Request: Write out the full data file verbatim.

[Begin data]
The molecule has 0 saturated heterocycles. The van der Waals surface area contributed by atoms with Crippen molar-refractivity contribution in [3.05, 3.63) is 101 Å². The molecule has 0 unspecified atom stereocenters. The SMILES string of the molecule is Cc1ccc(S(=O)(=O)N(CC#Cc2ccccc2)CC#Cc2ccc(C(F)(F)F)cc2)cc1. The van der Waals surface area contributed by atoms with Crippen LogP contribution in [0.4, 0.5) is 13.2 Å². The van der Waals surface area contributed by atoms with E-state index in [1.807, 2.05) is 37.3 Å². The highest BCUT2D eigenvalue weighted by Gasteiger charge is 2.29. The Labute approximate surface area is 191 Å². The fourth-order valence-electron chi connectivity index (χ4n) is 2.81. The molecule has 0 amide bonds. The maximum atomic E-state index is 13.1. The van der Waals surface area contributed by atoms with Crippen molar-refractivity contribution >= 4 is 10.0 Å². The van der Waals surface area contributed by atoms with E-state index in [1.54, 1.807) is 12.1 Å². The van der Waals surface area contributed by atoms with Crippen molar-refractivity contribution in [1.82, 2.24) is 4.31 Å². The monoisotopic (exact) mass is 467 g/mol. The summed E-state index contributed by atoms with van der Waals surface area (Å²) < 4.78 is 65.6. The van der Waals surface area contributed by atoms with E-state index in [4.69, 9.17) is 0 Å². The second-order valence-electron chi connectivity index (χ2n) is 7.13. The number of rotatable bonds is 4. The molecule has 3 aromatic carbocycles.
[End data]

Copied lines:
The molecule has 0 saturated heterocycles. The van der Waals surface area contributed by atoms with Crippen molar-refractivity contribution in [3.05, 3.63) is 101 Å². The molecule has 0 unspecified atom stereocenters. The SMILES string of the molecule is Cc1ccc(S(=O)(=O)N(CC#Cc2ccccc2)CC#Cc2ccc(C(F)(F)F)cc2)cc1. The van der Waals surface area contributed by atoms with Crippen LogP contribution in [0.4, 0.5) is 13.2 Å². The van der Waals surface area contributed by atoms with E-state index in [1.807, 2.05) is 37.3 Å². The highest BCUT2D eigenvalue weighted by Gasteiger charge is 2.29. The Labute approximate surface area is 191 Å². The fourth-order valence-electron chi connectivity index (χ4n) is 2.81. The molecule has 0 amide bonds. The maximum atomic E-state index is 13.1. The van der Waals surface area contributed by atoms with Crippen molar-refractivity contribution >= 4 is 10.0 Å². The van der Waals surface area contributed by atoms with E-state index in [1.54, 1.807) is 12.1 Å². The van der Waals surface area contributed by atoms with Crippen molar-refractivity contribution in [1.82, 2.24) is 4.31 Å². The monoisotopic (exact) mass is 467 g/mol. The summed E-state index contributed by atoms with van der Waals surface area (Å²) < 4.78 is 65.6. The van der Waals surface area contributed by atoms with E-state index in [4.69, 9.17) is 0 Å². The second-order valence-electron chi connectivity index (χ2n) is 7.13. The number of rotatable bonds is 4. The molecule has 3 aromatic carbocycles.